Last year may seem like a distant memory by now, but we’re still cheering for the winners of our second annual Explorer’s Choice Awards. In November, Planetary Society members and supporters voted for the best things space science and exploration brought us in 2021, and the winners reflect just how exciting a year it was. We’re very proud that voters chose an image (above) from The Planetary Society’s crowdfunded solar sailing spacecraft, LightSail 2, as the space image of the year. And it was no big surprise that NASA’s newest Mars missions racked up wins for mission of the year (Perseverance) and most exciting moment in planetary science (Ingenuity’s first flight). You can see the rest of the winners at planetary.org/bestof2021.

Advocating for the future of space science and exploration

Planetary Society members helped keep NASA’s budget on track for 2022 by writing to Congress in support of funding for the agency. Hundreds of people took part in the letter-writing campaign at the end of 2021. Members also supported an event in Washington, D.C. organized by The Planetary Society’s space policy and advocacy team that brought together lawmakers and space policy experts.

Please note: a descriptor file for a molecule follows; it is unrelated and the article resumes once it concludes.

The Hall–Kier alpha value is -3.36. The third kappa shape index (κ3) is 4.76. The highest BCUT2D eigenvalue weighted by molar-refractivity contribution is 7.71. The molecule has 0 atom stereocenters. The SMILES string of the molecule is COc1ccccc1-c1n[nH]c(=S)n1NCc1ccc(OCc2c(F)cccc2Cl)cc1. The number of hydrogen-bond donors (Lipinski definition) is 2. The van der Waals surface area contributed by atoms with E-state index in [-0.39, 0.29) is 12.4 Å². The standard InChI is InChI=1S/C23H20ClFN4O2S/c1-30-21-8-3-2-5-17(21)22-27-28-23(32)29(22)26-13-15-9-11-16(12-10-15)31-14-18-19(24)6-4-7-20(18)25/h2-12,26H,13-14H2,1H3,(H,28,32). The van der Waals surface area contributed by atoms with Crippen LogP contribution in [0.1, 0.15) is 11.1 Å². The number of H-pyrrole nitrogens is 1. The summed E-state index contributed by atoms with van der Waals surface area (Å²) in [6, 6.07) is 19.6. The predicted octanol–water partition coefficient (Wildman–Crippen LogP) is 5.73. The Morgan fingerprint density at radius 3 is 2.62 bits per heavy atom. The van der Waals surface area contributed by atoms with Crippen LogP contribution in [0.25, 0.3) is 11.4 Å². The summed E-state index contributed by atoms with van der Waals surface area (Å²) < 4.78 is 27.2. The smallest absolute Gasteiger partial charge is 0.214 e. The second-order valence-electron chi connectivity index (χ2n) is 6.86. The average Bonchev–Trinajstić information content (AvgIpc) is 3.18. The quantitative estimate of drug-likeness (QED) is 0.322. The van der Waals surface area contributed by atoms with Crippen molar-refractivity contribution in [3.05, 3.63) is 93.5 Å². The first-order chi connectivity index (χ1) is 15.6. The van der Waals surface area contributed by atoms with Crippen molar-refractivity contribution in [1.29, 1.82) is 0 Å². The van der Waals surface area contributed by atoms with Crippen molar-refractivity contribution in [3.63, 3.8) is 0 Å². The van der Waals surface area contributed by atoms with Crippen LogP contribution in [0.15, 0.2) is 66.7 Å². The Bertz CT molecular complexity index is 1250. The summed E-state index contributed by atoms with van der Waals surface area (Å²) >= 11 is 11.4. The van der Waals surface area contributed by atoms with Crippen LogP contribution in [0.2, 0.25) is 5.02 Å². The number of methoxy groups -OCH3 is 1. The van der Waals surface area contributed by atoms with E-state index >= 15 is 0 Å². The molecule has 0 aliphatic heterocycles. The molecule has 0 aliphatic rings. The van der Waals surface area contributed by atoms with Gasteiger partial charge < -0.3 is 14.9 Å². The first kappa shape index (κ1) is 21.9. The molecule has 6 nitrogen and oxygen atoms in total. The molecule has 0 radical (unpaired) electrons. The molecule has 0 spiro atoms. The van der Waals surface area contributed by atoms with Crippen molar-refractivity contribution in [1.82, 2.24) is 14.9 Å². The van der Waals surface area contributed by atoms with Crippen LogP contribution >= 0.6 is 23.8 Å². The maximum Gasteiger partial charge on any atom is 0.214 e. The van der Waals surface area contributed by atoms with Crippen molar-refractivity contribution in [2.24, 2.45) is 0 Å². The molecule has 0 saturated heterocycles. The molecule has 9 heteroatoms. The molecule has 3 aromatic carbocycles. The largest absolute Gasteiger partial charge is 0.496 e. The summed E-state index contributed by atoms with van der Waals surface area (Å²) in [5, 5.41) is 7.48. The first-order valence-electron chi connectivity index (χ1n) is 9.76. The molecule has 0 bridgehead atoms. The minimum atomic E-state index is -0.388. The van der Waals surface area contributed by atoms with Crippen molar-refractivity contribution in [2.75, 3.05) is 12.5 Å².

Taking action around the world

The Planetary Society held our annual Day of Action on March 8, taking place once again in an entirely virtual format. Members registered to meet with their representatives and staffers in Congress to advocate for The Planetary Society’s top space policy priorities: planetary exploration, planetary defense and the search for life. Across the country, thousands of other space advocates supported the Day of Action by emailing and calling Congress to strengthen the same messages. Around the world, Planetary Society members called on their governments to increase their involvement in international planetary defense efforts. By coming together under one shared banner, Planetary Society advocates made sure these important messages were heard by those in power.

It’s preventable … if we just look up!

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The Planetary Report • March Equinox